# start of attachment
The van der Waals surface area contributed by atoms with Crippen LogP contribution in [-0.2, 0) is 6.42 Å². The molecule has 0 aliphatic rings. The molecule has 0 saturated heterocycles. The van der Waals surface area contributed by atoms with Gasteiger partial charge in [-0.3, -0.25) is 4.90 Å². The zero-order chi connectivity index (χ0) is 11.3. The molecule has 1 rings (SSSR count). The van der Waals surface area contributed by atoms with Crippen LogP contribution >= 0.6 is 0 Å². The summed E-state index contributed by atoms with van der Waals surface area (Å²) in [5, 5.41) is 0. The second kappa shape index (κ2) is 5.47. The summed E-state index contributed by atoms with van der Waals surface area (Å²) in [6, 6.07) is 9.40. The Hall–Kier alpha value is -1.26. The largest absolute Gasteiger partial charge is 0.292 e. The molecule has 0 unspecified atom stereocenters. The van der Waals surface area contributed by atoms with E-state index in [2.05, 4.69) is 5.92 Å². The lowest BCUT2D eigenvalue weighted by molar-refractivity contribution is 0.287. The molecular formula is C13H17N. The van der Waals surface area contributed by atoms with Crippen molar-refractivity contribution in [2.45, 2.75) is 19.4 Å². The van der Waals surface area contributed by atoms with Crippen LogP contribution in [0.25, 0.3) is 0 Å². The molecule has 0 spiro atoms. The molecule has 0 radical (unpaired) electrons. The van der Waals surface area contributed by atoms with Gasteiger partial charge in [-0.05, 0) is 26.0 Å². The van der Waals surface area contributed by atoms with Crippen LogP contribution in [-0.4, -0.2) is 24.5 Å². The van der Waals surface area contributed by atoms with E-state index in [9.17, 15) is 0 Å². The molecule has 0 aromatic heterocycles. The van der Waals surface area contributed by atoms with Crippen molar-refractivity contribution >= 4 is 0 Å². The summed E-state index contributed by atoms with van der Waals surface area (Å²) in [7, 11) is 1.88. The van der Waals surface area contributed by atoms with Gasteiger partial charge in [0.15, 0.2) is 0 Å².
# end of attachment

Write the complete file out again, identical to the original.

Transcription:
The van der Waals surface area contributed by atoms with Crippen LogP contribution in [-0.2, 0) is 6.42 Å². The molecule has 0 aliphatic rings. The molecule has 0 saturated heterocycles. The van der Waals surface area contributed by atoms with Gasteiger partial charge in [-0.3, -0.25) is 4.90 Å². The zero-order chi connectivity index (χ0) is 11.3. The molecule has 1 rings (SSSR count). The van der Waals surface area contributed by atoms with Crippen LogP contribution >= 0.6 is 0 Å². The summed E-state index contributed by atoms with van der Waals surface area (Å²) in [5, 5.41) is 0. The second kappa shape index (κ2) is 5.47. The summed E-state index contributed by atoms with van der Waals surface area (Å²) in [6, 6.07) is 9.40. The Hall–Kier alpha value is -1.26. The largest absolute Gasteiger partial charge is 0.292 e. The molecule has 0 unspecified atom stereocenters. The van der Waals surface area contributed by atoms with E-state index in [2.05, 4.69) is 5.92 Å². The lowest BCUT2D eigenvalue weighted by molar-refractivity contribution is 0.287. The molecular formula is C13H17N. The van der Waals surface area contributed by atoms with Crippen molar-refractivity contribution in [2.45, 2.75) is 19.4 Å². The van der Waals surface area contributed by atoms with Crippen LogP contribution in [0.25, 0.3) is 0 Å². The molecule has 0 spiro atoms. The molecule has 0 radical (unpaired) electrons. The van der Waals surface area contributed by atoms with Gasteiger partial charge in [-0.05, 0) is 26.0 Å². The van der Waals surface area contributed by atoms with Crippen LogP contribution in [-0.4, -0.2) is 24.5 Å². The van der Waals surface area contributed by atoms with E-state index in [9.17, 15) is 0 Å². The molecule has 0 aromatic heterocycles. The van der Waals surface area contributed by atoms with Crippen molar-refractivity contribution >= 4 is 0 Å². The summed E-state index contributed by atoms with van der Waals surface area (Å²) in [7, 11) is 1.88. The van der Waals surface area contributed by atoms with Gasteiger partial charge in [0.15, 0.2) is 0 Å².